Steven Donziger and his few remaining supporters have been trumpeting a computer forensics report that they claim is a “game changer” in their decades-long attempt to extort billions of dollars from Chevron and to distract from the U.S. federal court’s ruling against them.
But recent testimony by the report’s author confirms that the $9.5 billion Ecuadorian judgment against Chevron was the product of fraud, further undermining Donziger’s outlandish claims.
Donziger’s team has published a variety of press releases and blog posts claiming that they have finally found a smoking gun that will unravel Chevron’s case: a forensic analysis of the hard drives belonging to Judge Nicolas Zambrano, who issued the $19 billion judgment against Chevron. On May 8, the International Arbitration Tribunal hearing Chevron’s claims against Ecuador allowed the public release of the report by the Republic of Ecuador’s forensic expert J. Christopher Racich.
Rather than disproving that the Ecuadorian judgment was ghostwritten, Ecuador’s expert’s hard drive analyses instead corroborate and bolster the already extensive evidence supporting Chevron forensic expert Spencer Lynch’s conclusion that Zambrano was not the author of the judgment.
Chevron laid out Lynch’s findings in two briefs filed with the International Arbitration Tribunal in August 2014 and January 2015. (Lynch’s reports can be found here and here. Highlights are summarized here.) In short, they prove that Zambrano was not the author of the Ecuadorian judgment against Chevron.
Ecuador’s expert’s own report and his recent testimony before the International Arbitration Tribunal support Chevron’s findings:
- The analysis performed by both forensic experts confirmed that the judgment text found on Zambrano’s computers contained text copied verbatim from Donziger’s team’s internal, unfiled documents. This clearly indicates that the judgment was ghostwritten by the plaintiffs. Racich also told the arbitration tribunal that portions of the text were “identical.”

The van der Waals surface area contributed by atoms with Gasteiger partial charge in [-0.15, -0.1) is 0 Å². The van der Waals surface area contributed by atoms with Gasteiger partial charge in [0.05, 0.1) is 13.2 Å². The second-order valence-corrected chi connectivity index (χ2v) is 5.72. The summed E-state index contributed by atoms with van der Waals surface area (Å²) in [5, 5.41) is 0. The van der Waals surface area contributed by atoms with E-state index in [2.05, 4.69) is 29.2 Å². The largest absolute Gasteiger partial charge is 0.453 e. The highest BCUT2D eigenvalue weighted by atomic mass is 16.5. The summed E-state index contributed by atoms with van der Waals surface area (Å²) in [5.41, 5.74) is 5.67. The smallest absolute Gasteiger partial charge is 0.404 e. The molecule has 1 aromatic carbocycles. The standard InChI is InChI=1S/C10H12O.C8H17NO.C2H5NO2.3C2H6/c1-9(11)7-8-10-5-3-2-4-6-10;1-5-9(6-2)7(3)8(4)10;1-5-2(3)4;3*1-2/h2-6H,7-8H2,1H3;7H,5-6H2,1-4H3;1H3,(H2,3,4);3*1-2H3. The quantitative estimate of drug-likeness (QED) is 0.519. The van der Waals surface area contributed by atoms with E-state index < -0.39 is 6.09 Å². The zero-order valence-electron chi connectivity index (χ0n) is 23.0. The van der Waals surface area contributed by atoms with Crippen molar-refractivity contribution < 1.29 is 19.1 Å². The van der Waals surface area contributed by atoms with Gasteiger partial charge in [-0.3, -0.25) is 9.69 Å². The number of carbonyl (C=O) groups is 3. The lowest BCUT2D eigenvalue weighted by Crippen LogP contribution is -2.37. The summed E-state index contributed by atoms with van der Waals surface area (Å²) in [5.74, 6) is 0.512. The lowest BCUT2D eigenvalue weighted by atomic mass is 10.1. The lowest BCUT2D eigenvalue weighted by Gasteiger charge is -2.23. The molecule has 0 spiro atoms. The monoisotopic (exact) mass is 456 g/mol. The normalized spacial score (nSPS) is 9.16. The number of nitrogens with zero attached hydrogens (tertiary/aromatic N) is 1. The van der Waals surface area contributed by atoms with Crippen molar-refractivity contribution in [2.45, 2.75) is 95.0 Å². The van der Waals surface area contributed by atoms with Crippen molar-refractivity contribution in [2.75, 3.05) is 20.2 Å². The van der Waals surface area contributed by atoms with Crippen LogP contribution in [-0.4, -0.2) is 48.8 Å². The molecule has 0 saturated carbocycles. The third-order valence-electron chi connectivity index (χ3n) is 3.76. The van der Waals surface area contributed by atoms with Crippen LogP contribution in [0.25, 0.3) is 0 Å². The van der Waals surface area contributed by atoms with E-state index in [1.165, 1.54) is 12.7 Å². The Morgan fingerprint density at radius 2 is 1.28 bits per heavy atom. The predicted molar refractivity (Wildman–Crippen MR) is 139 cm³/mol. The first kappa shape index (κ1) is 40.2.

- Donziger’s team’s internal database was used to calculate statistics in the judgment. The forensic evidence establishes that Zambrano could not have performed these calculations. In his testimony before the tribunal, Racich speculated about who or where the statistical calculations may have come from, ultimately conceding that it could just as easily have been Donziger team member, Pablo Fajardo, who performed the calculations.
- Both forensic experts agree that USB devices and Hotmail were used extensively on Zambrano’s computers and are two of the multiple ways the secretly copied text in the Lago Agrio judgment could have been provided to Zambrano. They also both also admit the possibility of text being copied directly from hard copy documents.
- Both forensic experts agree that the metadata of the judgment document does not establish that Zambrano was the author of the issued judgment, nor does it establish that any of the judgment text was originally composed on either of Zambrano’s computers. This is consistent with Chevron’s assertion that the plaintiffs’ team authored much, if not all, of the judgment’s contents.
- The analysis of the contents of Zambrano’s hard drives by both forensic experts confirms that Zambrano and his typist, Evelyn Calva, lied about how the judgment was drafted. There are significant inconsistencies between the forensic data and Zambrano and Calva’s statements about which computer Zambrano used, when he started drafting the judgment, the length of time he worked on the judgment, the use of translation and legal research websites, and the editing process. This is no surprise because, when Zambrano testified in U.S. federal court, he couldn’t even answer basic questions about the legal and factual elements of the judgment, produce notes or drafts related to it, or explain how he relied on English and French language sources when he read neither language.
- Forensic analysis confirms the Zambrano – Guerra ghostwriting relationship. Both forensic experts agree that drafts of nine orders issued by Zambrano in the Chevron case were found on the computer of Alberto Guerra, another judge, suggesting that Guerra ghostwrote these statements and indicating a pattern of ghostwritten documents released by Zambrano. This supports the sworn testimony of Judge Guerra.
Overall, the “smoking gun” Racich report fails on all counts to undermine the U.S. court’s decision that the Ecuadorian judgment was ghostwritten by the plaintiffs themselves and thus procured by fraud. No amount of public clamoring by Donziger and his few remaining supporters is a match for facts.